The Poor Need the Environment the Most

The Poor Need the Environment the Most


The Daily Monitor (Addis Ababa)


June 12, 2002

Posted to the web June 12, 2002


By Berhe W. Aregay

Addis Ababa


So, say UN officials and it was reported in an article by Fred Pearce in the latest issue of the scientific magazine, The New scientist: "A quarter of all preventable illness are down to dirty water, and air, says the report.


In India alone, urban air pollution costs a billion dollars a year in disease and lost crops. Water pollution costs another $ 6 billion and soil erosion deprives the country of $ 2 billion in lost productivity. The poor, says the report, need the environment the most, not the least".


So if there is any lingering notion, (to give a very local example) that the people in some parts of Merkato that live in stifling congestion, cacophony and dirt; and the people in and around the landfill hellhole in Addis can't have as much motivation to strive for healthier surroundings, for the reason of theirs being relatively poor, it ought to be laid to rest.


Actually Mr. Fred Pearce's article entitled, They Paved paradise, discusses issues of greater environmental gravity than mere garbage and bad odour:


Issues such as the danger of giving primacy to market forces, (with alleged history of bulldozing nature), over environmentally based routes to economic development.


It discusses the prediction made recently by the UN and I quote, "Within just 30 years three-quarters of the planet's natural land surface will be carved up by human activity. Roads, mines, cities and farms will have obliterated and fragmented the rain forests of the Amazon and central Africa, filled Asian air with smog, and stifled coastal waters poisoned by toxic red tides."


Roads, mines, and farms! But are not those some of the very things that we yearn most in Africa, Ethiopia included? You might ask.


Most certainly, but what the UN report has an objection to is the kind of development efforts that don't go hand in hand with sustainability.


Its basic message: Do not kill the goose that gives you the golden egg.


Do not just leave wastelands in your trail.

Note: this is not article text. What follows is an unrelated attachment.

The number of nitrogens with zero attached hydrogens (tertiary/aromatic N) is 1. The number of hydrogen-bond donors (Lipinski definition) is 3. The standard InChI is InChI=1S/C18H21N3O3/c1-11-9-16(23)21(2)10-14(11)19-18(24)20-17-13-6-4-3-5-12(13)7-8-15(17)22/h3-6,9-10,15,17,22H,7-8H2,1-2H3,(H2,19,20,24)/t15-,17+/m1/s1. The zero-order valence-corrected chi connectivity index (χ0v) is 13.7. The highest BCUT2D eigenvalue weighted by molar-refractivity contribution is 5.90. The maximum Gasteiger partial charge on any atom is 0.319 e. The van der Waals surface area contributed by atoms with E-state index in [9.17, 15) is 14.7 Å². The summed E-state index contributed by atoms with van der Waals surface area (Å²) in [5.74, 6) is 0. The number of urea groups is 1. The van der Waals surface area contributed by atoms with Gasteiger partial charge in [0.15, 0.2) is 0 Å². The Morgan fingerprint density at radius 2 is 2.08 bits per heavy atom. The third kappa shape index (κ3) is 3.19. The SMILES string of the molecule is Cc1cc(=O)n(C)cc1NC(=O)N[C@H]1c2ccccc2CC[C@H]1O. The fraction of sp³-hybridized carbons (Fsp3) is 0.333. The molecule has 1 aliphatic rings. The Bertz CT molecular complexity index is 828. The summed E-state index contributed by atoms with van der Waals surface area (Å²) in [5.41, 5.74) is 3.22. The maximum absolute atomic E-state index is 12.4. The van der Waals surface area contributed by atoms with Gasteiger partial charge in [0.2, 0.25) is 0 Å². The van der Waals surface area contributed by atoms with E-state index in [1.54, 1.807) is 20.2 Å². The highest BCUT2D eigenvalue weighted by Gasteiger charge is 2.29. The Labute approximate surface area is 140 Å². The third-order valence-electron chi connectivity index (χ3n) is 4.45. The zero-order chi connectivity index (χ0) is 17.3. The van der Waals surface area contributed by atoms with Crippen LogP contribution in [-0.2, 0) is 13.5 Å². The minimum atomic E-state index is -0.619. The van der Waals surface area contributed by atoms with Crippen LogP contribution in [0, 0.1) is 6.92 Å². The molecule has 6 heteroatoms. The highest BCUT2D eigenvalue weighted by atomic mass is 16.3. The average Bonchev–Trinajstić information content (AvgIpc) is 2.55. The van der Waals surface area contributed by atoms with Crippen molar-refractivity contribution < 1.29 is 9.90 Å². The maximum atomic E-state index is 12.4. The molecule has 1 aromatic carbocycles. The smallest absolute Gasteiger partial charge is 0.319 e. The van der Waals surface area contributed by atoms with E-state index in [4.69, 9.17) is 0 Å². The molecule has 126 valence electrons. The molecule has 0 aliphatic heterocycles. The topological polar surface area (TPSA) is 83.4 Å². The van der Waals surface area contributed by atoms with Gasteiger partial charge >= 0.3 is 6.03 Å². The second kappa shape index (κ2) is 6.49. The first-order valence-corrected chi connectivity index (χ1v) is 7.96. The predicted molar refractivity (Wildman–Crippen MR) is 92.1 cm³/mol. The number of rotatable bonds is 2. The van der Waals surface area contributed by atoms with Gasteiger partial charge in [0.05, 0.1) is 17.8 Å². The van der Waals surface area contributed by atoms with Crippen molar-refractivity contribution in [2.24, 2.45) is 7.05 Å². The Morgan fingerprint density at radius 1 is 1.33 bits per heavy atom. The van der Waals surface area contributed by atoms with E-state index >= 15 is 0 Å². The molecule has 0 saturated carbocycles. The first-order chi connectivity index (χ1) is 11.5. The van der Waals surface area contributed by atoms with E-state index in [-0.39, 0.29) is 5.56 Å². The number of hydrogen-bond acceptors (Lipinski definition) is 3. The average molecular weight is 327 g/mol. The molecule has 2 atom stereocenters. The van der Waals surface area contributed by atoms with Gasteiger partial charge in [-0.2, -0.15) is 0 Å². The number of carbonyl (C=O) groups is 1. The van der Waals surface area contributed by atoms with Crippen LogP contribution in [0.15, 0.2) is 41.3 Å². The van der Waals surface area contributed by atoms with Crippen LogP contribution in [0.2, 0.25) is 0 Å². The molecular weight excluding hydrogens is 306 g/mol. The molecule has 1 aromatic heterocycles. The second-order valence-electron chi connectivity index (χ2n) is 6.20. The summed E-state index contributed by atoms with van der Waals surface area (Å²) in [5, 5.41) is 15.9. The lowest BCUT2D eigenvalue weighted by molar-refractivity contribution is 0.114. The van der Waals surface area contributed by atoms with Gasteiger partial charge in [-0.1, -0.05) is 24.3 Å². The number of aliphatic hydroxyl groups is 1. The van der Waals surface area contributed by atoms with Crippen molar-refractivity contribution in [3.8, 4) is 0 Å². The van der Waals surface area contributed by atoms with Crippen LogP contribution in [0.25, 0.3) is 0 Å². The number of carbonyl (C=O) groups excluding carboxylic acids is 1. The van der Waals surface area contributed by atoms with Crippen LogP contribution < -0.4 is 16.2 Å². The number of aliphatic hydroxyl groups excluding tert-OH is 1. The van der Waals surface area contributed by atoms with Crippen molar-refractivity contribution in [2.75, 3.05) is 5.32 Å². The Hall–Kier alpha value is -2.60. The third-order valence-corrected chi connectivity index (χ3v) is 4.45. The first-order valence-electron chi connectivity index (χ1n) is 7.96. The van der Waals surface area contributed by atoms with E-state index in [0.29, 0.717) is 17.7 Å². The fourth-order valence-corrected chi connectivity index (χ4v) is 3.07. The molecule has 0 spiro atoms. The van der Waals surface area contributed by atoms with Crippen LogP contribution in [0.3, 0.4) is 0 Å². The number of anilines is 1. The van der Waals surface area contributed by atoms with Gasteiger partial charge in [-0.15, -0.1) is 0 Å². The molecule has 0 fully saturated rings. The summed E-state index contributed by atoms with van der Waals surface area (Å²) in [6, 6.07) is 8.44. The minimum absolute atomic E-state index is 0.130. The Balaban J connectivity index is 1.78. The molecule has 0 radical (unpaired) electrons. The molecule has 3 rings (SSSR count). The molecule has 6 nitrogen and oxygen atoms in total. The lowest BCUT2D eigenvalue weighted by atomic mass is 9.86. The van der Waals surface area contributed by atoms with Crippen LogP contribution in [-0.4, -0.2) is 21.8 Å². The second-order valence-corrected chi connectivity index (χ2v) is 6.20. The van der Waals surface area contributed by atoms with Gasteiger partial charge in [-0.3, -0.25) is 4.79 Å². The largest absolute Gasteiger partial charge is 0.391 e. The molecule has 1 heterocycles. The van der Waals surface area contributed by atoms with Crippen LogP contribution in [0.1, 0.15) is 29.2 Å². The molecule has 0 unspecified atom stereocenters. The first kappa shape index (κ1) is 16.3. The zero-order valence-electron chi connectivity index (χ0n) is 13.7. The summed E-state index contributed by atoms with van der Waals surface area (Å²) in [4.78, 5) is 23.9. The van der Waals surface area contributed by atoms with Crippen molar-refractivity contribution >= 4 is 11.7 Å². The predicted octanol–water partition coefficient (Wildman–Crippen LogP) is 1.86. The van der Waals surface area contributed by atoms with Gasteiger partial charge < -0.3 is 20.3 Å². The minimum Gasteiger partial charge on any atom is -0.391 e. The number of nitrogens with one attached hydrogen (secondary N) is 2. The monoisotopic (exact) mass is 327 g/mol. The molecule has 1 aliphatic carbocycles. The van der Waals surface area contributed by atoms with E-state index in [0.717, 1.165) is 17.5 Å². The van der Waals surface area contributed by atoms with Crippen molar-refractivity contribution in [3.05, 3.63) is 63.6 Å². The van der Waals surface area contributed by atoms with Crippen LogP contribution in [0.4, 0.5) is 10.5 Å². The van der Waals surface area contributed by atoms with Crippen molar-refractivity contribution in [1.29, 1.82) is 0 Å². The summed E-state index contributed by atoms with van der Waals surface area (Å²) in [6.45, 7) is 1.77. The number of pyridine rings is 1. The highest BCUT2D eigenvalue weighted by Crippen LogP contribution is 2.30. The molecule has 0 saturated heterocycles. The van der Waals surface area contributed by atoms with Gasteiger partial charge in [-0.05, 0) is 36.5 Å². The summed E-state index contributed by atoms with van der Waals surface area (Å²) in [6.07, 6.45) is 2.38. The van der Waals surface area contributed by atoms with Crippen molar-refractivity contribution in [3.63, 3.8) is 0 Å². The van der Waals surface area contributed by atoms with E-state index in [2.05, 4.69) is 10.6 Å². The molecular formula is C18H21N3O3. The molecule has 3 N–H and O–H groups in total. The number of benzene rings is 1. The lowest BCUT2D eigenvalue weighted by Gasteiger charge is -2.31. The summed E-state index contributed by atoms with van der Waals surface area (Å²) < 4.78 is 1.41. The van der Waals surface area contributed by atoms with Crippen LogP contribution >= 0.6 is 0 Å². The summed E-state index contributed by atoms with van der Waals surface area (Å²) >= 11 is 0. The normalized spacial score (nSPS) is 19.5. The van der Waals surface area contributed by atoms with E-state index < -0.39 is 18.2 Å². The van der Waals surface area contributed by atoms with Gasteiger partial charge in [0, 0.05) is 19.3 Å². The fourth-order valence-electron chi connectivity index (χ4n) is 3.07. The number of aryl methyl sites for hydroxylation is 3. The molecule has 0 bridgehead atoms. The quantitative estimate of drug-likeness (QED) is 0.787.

Take the issue of roads in Ethiopia. There have always been strong complaints, but mere complaints to be sure, by soil conservationists, that roads in the country, new and old, have been instrumental in accelerated soil erosion in farmlands.


Water concentrated by culverts is simply but irresponsibly let loose on farmlands with destructive results. With little extra expenditure and little foresight, culverts could be designed to let floods flow harmlessly.


This thing about India, that it is losing $2 billion annually in lost productivity due to erosion sounds too familiar to us, doesn't it?


Only that Ethiopia loses not 2 billion dollars but 2 billion or thereabouts tons of soil every year.


How we continue to have soils left is a mystery, if you ask me.


If so much erosion does not hurt the farmers here, what does? Deforestation and the resulting shortage of wood, be it for construction or for burning purposes constrains poorer households in both rural and urban communities.


Polluted rivers, deteriorating, in fact, vanishing pasturelands, leave poor farmers vulnerable to illnesses and even more poverty.


That is why perhaps, the statement in the article that the poor need the environment the most is to the point.


The article also quotes Klaus Topfer, executive director of the UN Environmental Program as having said that the world has now hundreds of declarations and treaties designed to address environmental problems and that the world still lacks the political courage and the innovating financing to execute them. How true that is, too.


There is no worse way to fool oneself than establishing white elephant institutions and have them engage in mere platitudes.


Only innovative institutions with enough courage are able to deliver.



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